"This short volume is full of good philosophy. Michael Tye raises new questions about the unity of experience, and his answers cast important light on personal identity. All philosophers working on consciousness or personhood should read this book." --David Papineau, Department of Philosophy, King's College London "Tye presents a compelling, original, philosophically sophisticated theory of the unity of phenomenal consciousness without ever getting bogged down in philosophical trench warfare." --Brian P. McLaughlin, Department of Philosophy, Rutgers University "Not just another book on consciousness! This one is about various kinds of unity (and a few disunities) in phenomenal experience. Provocative claims are defended, and the presentation is lucid and engaging throughout. I especially recommend Tye's chapter on the specious present." --William G. Lycan, William Rand Kenan, Jr. Professor of Philosophy, University of North Carolina "It would be impossible not to learn from this outstanding book. Michael Tye displays real insight into the problems of unity and identity, and an intimidating mastery of the relevant philosophical and psychological literature. But almost as important, its brevity and clarity make the book a pleasure to read." --Frank Jackson, The Australian National University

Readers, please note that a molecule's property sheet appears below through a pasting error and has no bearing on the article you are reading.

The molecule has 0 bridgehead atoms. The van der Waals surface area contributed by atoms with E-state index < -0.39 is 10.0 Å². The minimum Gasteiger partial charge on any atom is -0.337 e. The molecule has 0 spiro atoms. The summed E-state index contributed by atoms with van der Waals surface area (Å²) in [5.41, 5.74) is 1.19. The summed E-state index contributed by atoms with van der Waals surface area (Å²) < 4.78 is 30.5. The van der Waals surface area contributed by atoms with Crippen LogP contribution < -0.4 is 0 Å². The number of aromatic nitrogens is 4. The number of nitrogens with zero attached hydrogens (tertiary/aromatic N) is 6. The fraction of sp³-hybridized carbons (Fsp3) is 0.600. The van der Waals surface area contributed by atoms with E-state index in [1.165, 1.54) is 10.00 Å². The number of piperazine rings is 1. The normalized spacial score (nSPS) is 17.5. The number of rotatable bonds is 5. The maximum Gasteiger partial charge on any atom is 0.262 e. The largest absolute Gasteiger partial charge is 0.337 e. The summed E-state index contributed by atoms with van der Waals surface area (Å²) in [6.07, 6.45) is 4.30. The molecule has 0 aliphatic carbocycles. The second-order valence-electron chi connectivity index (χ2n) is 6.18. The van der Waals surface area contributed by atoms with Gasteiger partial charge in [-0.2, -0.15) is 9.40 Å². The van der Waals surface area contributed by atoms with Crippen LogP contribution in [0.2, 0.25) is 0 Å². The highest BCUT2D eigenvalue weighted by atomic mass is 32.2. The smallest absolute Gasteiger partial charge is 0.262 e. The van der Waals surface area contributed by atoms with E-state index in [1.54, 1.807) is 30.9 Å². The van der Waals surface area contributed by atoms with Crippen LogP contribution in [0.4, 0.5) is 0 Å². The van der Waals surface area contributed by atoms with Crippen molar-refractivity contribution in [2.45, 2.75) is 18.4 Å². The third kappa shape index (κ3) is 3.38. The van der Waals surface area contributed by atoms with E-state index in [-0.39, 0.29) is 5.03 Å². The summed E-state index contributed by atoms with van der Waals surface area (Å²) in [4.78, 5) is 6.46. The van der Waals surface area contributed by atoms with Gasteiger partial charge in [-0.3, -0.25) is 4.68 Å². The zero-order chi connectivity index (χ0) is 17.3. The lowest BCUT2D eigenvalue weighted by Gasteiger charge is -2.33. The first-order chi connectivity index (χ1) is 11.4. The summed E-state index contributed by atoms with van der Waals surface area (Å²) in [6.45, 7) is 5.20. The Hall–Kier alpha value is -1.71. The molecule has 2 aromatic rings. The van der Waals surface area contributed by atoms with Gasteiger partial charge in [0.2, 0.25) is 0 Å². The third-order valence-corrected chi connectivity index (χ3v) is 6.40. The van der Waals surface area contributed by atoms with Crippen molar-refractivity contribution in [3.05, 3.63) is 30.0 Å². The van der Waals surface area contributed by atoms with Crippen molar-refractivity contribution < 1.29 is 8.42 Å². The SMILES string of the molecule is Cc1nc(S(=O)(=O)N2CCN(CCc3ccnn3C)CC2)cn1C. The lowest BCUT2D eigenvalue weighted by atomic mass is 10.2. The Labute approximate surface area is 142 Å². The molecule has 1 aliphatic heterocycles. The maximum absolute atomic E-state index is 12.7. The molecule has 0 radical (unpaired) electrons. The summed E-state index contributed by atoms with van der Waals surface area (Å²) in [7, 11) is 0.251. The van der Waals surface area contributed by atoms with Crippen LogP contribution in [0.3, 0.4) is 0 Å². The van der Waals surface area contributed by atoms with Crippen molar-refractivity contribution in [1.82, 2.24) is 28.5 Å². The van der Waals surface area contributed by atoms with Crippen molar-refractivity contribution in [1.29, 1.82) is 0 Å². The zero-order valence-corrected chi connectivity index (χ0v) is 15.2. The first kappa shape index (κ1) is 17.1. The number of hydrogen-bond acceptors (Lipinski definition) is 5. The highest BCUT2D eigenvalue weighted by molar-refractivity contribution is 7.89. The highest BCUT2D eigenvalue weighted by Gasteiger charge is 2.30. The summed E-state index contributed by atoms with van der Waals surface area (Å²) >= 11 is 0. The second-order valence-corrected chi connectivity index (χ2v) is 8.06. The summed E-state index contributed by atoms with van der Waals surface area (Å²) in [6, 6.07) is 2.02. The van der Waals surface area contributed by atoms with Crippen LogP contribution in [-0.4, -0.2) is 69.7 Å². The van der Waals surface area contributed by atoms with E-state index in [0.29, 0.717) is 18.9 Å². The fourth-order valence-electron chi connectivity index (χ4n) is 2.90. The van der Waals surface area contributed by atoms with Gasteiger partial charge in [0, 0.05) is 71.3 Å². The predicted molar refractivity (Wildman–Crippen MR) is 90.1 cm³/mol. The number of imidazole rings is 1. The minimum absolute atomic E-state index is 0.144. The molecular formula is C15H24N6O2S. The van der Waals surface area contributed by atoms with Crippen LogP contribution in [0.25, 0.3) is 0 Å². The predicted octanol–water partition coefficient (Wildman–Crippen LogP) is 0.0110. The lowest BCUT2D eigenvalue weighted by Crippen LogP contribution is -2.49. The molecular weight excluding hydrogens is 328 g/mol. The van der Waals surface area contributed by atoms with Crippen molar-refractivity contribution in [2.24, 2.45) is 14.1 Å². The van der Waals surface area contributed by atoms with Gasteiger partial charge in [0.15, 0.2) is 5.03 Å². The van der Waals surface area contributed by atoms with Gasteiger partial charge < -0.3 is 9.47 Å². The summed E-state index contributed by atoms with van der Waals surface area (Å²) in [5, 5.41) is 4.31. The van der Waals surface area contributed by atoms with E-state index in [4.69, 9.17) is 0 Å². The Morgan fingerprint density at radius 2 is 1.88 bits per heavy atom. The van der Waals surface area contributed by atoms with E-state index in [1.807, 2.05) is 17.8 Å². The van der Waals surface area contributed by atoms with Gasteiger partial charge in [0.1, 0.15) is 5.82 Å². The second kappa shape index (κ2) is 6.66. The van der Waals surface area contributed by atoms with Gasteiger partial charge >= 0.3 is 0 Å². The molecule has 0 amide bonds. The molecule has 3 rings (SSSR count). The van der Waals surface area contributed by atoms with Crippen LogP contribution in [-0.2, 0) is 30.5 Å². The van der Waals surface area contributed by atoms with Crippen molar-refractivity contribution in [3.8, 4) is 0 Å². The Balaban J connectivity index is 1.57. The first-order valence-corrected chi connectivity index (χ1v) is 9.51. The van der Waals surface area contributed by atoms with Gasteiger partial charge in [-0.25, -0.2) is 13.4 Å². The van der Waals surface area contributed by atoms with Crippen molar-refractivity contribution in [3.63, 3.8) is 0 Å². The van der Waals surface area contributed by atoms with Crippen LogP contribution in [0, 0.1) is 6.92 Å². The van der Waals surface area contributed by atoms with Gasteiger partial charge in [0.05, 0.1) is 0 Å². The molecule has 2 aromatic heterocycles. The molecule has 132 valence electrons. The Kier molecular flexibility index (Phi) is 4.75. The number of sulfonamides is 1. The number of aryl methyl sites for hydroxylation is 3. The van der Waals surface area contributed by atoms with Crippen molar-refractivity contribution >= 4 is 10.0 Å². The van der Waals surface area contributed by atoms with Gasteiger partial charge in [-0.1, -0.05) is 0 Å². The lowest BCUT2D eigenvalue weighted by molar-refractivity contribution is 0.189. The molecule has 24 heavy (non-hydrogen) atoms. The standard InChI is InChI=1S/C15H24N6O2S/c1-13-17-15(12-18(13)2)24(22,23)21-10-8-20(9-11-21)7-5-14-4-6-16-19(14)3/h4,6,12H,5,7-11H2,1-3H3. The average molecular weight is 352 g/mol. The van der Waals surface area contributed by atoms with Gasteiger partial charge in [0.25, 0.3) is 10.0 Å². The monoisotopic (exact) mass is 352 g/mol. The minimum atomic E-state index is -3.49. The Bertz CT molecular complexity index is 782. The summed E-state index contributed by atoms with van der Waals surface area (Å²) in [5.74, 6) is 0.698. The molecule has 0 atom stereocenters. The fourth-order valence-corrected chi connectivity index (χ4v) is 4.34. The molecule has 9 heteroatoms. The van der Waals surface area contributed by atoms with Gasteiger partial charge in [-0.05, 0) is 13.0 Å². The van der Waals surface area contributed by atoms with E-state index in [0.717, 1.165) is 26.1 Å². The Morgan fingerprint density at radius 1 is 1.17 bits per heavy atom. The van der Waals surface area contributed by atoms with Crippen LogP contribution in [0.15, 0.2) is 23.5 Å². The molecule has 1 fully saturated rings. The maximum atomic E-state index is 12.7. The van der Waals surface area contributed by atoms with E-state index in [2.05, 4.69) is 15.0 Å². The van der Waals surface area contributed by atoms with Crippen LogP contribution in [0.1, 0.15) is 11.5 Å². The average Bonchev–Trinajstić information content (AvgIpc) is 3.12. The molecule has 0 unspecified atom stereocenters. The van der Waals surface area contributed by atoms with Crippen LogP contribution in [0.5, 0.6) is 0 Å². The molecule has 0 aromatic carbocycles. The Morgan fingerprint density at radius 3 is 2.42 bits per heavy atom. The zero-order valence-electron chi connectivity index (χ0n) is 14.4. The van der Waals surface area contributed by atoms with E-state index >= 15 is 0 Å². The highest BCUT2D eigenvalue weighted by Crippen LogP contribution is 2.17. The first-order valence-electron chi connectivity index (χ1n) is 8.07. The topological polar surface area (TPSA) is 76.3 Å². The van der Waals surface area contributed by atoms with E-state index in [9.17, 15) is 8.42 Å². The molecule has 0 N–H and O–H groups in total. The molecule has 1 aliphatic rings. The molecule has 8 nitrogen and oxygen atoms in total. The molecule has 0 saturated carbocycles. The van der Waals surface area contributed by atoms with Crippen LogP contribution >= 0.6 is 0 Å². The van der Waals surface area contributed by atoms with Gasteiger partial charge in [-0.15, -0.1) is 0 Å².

About the Author
Michael Tye is Professor of Philosophy at the University of Texas at Austin. He is the author of Ten Problems of Consciousness
(1995), Consciousness, Color, and Content
(2000), and Consciousness and Persons
(2003), all published by the MIT Press.